Though many places in the state were addressed with anglicised monikers during the periods of colonialism, the last few decades have seen most of them reverting to their to colloquial titles.
The etymology of a place’s name is often hard to trace.
Especially in a country like India that has been subject to multiple cultural transitions because of various invasions and conquests through the sands of time.
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Take Kerala, for instance.
The earliest mention of the word Kerala finds its way back to the 3rd century BCE on a rock inscription from the Mauryan dynasty, but it is also believed that the state was named after Keralian Thamboran, the ruler of an independent province in southern India, which was present-day Kerala. Thamboran ruled during Emperor Ashoka’s reign.
Another theory that is commonly accepted among people is that Kerala was derived from Cheralam, meaning the land of the mighty Cheras—one of the longest standing dynasties that ruled Kerala between 1st and 5th century AD.
But the most believable of all theories rests on the versatile coconut, or Kera as it is called in Malayalam.
Coconut trees are found in abundance all over the state, and are used right from cooking to building houses. Hence – Kerala, the land of coconuts !
So, one can never be too sure about how a place gets its name!
Since Kerala has predominantly been synonymous with lakes, ponds, rivers and backwaters, most cities and towns in the state have names suffixed with kulam and puzha, which translate to pond and rivulets in Malayalam, respectively.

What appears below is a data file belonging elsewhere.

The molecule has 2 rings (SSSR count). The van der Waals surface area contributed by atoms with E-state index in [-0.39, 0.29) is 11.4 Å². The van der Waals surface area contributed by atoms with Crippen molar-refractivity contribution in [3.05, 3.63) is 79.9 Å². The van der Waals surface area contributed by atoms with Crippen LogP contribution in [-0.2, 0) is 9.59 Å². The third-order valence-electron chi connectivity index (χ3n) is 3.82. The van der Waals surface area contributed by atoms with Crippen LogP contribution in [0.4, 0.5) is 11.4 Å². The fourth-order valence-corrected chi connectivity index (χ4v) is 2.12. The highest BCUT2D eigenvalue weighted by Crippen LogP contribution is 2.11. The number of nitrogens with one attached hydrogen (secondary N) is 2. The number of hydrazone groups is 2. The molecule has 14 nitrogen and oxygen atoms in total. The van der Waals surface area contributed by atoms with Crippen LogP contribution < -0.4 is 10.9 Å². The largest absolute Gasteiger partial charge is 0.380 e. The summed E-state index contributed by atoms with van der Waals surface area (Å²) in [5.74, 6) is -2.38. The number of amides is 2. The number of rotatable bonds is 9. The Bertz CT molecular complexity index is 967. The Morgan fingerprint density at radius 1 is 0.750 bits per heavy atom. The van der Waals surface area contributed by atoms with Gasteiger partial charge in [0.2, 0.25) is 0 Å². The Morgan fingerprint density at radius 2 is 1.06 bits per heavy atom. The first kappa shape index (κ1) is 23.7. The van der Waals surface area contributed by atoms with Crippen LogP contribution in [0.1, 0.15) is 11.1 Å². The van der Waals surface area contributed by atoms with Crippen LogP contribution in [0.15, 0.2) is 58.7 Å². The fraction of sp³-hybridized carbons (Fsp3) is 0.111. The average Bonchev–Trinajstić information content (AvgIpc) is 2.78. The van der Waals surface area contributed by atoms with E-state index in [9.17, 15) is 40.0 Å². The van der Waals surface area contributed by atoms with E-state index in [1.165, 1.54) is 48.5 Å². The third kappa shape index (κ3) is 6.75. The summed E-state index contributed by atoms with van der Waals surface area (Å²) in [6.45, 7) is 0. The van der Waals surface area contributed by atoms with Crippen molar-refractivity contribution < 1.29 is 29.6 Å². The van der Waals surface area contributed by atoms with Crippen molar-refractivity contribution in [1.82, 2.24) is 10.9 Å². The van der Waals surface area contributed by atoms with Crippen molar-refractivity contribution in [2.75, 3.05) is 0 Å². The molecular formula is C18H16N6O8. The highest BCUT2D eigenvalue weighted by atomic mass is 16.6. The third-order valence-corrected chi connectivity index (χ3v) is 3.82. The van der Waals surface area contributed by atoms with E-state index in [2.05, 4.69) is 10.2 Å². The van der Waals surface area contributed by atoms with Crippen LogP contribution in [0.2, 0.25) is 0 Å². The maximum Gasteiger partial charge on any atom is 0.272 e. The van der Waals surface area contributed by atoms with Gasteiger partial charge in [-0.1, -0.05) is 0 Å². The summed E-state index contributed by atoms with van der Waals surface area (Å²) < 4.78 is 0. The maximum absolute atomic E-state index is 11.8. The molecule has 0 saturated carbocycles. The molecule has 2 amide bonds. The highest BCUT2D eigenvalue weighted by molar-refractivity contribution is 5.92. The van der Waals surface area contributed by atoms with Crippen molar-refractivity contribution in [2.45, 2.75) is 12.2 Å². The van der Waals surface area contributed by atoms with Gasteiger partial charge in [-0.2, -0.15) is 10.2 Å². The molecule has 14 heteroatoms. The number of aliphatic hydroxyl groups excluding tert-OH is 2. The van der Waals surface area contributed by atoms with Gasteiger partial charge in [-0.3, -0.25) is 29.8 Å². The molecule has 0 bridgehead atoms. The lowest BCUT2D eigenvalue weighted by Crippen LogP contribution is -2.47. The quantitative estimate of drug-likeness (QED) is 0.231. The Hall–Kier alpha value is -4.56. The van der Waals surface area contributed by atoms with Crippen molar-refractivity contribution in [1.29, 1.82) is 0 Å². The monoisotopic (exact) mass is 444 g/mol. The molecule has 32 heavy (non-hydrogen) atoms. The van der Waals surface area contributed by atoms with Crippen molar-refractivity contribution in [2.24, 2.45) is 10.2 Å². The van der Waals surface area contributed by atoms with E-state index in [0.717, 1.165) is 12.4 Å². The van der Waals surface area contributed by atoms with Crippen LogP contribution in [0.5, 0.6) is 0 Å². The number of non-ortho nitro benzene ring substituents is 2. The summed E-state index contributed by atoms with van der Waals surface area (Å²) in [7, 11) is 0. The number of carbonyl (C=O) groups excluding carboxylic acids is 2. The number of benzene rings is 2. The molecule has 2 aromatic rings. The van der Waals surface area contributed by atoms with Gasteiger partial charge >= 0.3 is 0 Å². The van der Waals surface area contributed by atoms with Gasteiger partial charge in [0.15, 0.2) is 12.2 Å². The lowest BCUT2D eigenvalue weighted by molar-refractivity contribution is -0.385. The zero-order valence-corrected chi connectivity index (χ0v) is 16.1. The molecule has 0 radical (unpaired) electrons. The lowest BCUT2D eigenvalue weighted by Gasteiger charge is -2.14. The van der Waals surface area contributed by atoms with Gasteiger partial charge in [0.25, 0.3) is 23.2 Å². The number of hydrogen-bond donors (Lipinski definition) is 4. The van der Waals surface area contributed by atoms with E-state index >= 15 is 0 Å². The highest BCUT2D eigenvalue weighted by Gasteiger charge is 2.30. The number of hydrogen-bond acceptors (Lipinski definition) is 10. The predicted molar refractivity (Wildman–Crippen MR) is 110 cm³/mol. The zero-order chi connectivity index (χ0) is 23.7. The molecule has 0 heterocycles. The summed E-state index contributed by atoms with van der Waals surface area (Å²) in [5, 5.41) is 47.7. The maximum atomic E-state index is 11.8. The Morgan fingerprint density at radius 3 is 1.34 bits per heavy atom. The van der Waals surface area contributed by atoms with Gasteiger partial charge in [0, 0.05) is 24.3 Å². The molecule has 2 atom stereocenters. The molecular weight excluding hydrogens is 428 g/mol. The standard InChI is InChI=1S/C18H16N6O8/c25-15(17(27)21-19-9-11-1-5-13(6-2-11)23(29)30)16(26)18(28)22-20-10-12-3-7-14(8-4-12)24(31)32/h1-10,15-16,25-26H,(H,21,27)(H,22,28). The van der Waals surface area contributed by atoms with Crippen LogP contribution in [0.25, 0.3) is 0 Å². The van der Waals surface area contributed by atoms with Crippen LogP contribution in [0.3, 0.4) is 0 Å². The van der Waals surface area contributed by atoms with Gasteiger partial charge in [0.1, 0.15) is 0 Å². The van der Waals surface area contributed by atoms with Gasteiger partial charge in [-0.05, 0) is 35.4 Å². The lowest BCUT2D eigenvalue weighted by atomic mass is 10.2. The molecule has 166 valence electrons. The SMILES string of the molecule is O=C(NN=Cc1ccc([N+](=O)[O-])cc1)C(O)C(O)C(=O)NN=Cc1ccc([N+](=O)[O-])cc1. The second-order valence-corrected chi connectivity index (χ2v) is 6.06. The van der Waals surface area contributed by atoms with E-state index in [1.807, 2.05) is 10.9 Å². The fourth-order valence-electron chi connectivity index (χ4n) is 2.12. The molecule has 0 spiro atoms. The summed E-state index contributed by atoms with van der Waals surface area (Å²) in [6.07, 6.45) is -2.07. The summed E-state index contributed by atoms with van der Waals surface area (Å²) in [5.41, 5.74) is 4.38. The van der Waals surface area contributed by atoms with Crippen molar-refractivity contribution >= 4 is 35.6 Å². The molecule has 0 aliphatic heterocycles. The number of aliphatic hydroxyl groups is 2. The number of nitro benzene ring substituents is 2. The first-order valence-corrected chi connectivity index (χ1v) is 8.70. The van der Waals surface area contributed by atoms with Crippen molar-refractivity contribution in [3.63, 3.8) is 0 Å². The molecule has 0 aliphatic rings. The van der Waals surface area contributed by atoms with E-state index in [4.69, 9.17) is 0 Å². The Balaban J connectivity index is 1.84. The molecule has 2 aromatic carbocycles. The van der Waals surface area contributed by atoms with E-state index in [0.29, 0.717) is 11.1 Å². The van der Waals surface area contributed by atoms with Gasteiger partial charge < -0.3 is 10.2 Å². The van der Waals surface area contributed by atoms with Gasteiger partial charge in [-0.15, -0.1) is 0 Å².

Although many places were addressed with anglicised monikers during the periods of colonialism, the last few decades have seen most of them reverting to their to colloquial titles.
Kollam from Quilon, Kannur from Cannanore, Alappuzha from Alleppey, Kochi from Cochin and Thiruvananthapuram from Trivandrum, to name a few.
Tracing down the etymology of places, we have rounded up 14 cities and towns in Kerala that have interesting stories behind their name:
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Before the capital city was called Trivandrum by the British Raj, it was known as Thiruvananthapuram, a name given to it in the medieval era. Thiruvananthapuram means ‘The City of Lord Ananta, who is the deity of the famous Sri Padmanabhaswamy Temple located in the city.
This city is also known as the pilgrim capital of Kerala, and for being the main transport hub to Sabarimala. There are different versions of how it got its name. The most popular being the name being coined from two Malayalam words, Pathanam and thitta, which together mean a group of ten families settled on the banks of the river (Achenkovil). Another account suggests that the name was derived from pattanam (town), which became pathanam, and finally Pathanamthitta.